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July 5, 2014

Dusk. ~ Christopher Cadra {Poem}

David DeHetre/Flickr https://www.flickr.com/photos/davedehetre/4985618178/in/photolist-8AyAA7-77SmH7-6tXjH-f37U4L-7Q2LtJ-H8iTk-4F6Eyr-59C7pG-aDCXxt-5XvMPG-8MPTtc-bCac8G-DfBAz-4AJKxS-9CYhwy-bcUCA4-buS7zF-rPMDh-hBWqB3-69NyVP-dxDcc2-4bvEEH-75tzv1-d4H3au-dxEnsM-6o6Bw-gPJ9hi-6uELk3-zoguX-4kLwMD-dzcHWx-5Sb73R-5W4znq-cfo8Yw-nSCAop-nsGAHD-cK8TN1-28Jvj-azZGfC-6vP9Zs-fJny8E-ckfY6A-5SaryB-9rMY66-8HJYBA-M4EgC-7G2rpM-M4Lyz-HQi4-ehMrrr

This poem was written as I recalled my childhood and vacations I used to take in Delaware.

The “dusk” along with the visible moon and vanishing firefly are used to represent the ephemeral nature of both day and youth. The rest of the images are simply used to recall youth itself.

 

Bubblegum memories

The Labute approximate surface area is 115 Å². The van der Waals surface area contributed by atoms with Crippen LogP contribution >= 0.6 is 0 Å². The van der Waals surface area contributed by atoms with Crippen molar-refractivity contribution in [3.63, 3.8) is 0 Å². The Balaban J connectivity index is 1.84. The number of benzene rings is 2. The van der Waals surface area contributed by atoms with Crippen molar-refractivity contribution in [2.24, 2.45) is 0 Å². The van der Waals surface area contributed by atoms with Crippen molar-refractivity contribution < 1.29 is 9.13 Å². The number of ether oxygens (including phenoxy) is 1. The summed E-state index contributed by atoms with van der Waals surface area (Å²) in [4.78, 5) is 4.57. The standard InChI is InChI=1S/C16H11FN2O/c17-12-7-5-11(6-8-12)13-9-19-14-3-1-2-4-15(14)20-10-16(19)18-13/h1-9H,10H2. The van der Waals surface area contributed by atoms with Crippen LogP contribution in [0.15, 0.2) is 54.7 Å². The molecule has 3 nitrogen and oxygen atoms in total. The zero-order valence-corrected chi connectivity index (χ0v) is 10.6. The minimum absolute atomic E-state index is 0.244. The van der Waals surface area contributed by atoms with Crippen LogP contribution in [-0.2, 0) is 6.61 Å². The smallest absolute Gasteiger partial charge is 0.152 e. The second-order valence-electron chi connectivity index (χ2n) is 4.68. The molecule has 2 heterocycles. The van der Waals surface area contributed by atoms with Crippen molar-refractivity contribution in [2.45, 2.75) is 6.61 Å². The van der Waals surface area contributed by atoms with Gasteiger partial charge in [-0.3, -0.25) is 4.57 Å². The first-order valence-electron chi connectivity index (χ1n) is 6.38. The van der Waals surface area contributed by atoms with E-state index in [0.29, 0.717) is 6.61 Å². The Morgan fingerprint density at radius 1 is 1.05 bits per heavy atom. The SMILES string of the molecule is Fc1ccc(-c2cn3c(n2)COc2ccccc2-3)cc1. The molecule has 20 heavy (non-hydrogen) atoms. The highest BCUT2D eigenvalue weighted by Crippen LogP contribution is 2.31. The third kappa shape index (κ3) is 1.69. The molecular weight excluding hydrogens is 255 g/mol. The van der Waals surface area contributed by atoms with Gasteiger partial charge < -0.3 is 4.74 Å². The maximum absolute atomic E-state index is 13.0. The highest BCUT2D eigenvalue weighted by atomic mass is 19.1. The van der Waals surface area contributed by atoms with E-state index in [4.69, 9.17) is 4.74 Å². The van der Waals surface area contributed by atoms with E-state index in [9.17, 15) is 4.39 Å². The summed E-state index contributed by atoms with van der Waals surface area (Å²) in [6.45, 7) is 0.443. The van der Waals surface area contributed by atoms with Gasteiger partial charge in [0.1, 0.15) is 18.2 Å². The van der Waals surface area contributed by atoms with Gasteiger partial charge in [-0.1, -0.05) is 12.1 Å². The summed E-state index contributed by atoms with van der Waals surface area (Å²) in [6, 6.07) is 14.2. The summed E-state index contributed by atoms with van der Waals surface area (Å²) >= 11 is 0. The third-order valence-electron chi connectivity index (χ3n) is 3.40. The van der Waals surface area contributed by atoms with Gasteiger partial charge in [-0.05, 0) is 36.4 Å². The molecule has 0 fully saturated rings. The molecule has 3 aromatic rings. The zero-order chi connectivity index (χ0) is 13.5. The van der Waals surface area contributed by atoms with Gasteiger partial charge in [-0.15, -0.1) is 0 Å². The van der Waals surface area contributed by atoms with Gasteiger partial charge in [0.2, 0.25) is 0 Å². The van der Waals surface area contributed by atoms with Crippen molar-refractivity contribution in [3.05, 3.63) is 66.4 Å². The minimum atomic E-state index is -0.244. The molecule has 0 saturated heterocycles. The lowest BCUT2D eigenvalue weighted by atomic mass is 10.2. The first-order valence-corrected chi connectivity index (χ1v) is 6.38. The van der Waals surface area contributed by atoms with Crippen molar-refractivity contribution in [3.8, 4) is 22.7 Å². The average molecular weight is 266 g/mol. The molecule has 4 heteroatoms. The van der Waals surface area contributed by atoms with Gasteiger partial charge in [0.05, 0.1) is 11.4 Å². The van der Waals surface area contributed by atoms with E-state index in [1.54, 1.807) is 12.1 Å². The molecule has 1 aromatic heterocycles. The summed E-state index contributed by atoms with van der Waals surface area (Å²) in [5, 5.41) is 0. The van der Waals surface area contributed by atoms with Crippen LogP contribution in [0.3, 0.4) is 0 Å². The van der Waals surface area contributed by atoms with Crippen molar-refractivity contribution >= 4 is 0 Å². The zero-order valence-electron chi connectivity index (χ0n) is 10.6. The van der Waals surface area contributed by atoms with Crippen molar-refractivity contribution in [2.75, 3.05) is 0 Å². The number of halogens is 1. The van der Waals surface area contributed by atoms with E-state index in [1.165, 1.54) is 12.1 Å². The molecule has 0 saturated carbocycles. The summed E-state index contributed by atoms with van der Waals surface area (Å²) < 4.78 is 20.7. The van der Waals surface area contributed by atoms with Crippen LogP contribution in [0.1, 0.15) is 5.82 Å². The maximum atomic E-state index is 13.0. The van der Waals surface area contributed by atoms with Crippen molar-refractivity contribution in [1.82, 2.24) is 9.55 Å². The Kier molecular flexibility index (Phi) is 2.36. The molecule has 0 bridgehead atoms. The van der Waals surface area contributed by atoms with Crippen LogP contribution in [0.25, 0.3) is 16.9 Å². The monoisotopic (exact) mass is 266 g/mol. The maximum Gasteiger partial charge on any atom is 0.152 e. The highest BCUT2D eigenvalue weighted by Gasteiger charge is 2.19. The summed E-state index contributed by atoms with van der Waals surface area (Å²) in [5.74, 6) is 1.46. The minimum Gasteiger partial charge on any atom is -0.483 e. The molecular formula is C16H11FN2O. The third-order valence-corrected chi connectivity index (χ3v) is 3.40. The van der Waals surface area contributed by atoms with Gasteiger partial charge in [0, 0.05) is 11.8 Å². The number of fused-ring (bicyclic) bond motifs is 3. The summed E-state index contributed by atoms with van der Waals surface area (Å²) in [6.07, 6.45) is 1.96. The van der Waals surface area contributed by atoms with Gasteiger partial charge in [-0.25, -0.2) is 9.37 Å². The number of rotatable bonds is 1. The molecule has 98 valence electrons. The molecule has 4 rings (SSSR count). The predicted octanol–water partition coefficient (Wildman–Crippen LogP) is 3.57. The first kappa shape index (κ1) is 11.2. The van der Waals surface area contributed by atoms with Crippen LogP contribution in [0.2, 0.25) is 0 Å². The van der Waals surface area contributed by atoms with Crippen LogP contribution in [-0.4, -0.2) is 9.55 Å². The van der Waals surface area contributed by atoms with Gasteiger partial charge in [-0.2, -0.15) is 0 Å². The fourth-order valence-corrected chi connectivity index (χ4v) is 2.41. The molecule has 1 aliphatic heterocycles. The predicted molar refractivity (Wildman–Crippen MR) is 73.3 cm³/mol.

(I forget if it was Bubble Yum,
Big League Chew, or Bazooka),
in bumblebee fields,
somewhere in Delaware.

“I think I got a tick or two,”
I say, but I don’t really care.
I’m more concerned with the moon
being out while the sun is still out.
How can that be?

I ask, “How can that be?”
but no one seems to know
or care. All anyone, including me,
really cares about is the sun,
and how much time we have before it’s gone.

Someone picks up a Wiffle Ball
bat and says we should play,
and I notice, about 10 yards away,
the glow of a firefly that vanishes
before I can point it out.

 

 

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Editor: Emily Bartran

Photo: David DeHetre/Flickr

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